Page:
Works in conjunction with the AD server to authenticate domain users, acting as a gatekeeper.
Usually, a server with ample disk storage space, used to share resources too big for email between users on the same domain or LAN.
Exchange (mail) Server
The server equivalent of the post office (or the old telephone exchange and operator), this server acts as a waystation for routing emails.
Used to organize print requests from multiple users into a centralized print queue.
FTP (File Transfer Protocol)
Like a file server, FTP servers are used to store and share large files. However, FTP is an internet-based protocol, and requires connectivity to function, unlike file servers which operate within the LAN.
Responds to HTTP (Hypertext Transfer Protocol) client requests by storing, processing, and delivering website content and web pages to users.
DNS (Domain Name System) Server
DNS is used to translate IP addresses (an unwieldy string of numbers) into friendlier-looking URLs and back again.
APP (Application) Server
Used to deliver business critical applications on the LAN (as opposed to SaaS applications).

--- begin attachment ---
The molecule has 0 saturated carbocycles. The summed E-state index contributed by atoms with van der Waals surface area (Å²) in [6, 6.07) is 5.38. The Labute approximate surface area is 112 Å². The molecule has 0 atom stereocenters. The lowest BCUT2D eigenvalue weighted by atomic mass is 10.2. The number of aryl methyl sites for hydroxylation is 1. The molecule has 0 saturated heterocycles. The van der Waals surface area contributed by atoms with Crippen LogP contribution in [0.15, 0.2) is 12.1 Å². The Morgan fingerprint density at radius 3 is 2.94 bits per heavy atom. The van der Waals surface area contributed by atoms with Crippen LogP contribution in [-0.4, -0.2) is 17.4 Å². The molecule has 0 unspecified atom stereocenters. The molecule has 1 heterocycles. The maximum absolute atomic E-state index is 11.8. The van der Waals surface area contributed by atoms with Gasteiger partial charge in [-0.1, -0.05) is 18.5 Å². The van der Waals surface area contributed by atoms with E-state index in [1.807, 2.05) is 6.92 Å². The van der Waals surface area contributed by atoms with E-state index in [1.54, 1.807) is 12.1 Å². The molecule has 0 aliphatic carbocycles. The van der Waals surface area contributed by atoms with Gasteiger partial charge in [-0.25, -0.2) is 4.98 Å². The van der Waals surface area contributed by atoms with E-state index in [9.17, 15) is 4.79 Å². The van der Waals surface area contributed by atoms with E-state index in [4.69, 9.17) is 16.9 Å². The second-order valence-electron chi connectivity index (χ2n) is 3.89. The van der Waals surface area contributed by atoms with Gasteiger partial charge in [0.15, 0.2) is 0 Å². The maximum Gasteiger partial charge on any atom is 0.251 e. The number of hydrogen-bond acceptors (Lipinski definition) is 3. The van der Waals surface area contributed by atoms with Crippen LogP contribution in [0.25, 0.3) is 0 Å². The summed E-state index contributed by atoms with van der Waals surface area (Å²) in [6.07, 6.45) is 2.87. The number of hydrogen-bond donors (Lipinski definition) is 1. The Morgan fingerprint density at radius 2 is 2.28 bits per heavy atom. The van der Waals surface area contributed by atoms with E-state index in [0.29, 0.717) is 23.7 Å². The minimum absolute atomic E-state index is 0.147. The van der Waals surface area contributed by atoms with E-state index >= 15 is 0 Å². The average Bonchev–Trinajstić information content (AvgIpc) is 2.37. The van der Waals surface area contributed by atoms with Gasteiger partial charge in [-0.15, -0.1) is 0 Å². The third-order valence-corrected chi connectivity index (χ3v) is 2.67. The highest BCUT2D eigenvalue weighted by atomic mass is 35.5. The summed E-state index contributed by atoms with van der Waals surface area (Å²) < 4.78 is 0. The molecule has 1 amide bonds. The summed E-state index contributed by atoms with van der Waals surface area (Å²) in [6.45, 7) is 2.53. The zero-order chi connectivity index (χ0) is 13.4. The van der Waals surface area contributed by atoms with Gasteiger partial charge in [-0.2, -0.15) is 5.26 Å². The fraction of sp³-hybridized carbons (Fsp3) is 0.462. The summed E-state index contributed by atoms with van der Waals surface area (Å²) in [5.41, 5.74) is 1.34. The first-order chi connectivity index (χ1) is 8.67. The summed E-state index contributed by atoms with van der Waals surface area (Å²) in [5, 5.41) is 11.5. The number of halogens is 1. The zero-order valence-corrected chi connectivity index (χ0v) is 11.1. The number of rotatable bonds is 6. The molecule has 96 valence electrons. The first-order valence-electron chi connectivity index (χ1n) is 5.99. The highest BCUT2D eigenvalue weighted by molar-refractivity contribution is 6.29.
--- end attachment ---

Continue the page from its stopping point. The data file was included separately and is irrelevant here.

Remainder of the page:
DBS (Database) Server
Used to provide business databases on the local network – popular instances include SQL, Oracle, and dBASE.
Servers and Network Design
So, what’s the best way to incorporate your servers into your network? There are a few handy principles that will help guide your network design decisions.
Deploy your servers as close as physically possible to your users.
If your users are spread out, then look at distributing the network architecture and server deployment to suit.
Weigh up your usage of application and database servers – would SaaS alternatives provide a more effective network design?
Which servers will lead to network outages, should they fail? Identify any single points of failure, and implement redundancy and backup options accordingly. Then test your backups, regularly.
Servers and Security
Even if you’re running physical servers at your own location, it’s still difficult to fully isolate your servers from the internet and external security risks.
There are some bare minimum, best-practice recommendations we can make to help you sleep a little easier.
Keep all server installations safely behind a perimeter security firewall.
Network administrators should be the only users accessing the servers.
Incorporate multi-factor authentication for server access
Install endpoint protection, adding an additional layer of security for every server.
Use Data At Rest Encryption (DARE) to make sure all data remains encrypted, even when it’s not being transmitted.
Regular (preferably nightly) backups to a secondary site, isolated with an air gap.
Choosing the right server deployment, location, and installation type for your business network can be challenging – especially without the right data. Using Lightyear’s telecom procurement operating system, you can easily configure and procure internet connectivity to your server sites (or direct cloud connectivity if that’s your desire), OR even configure and procure an entire data center space.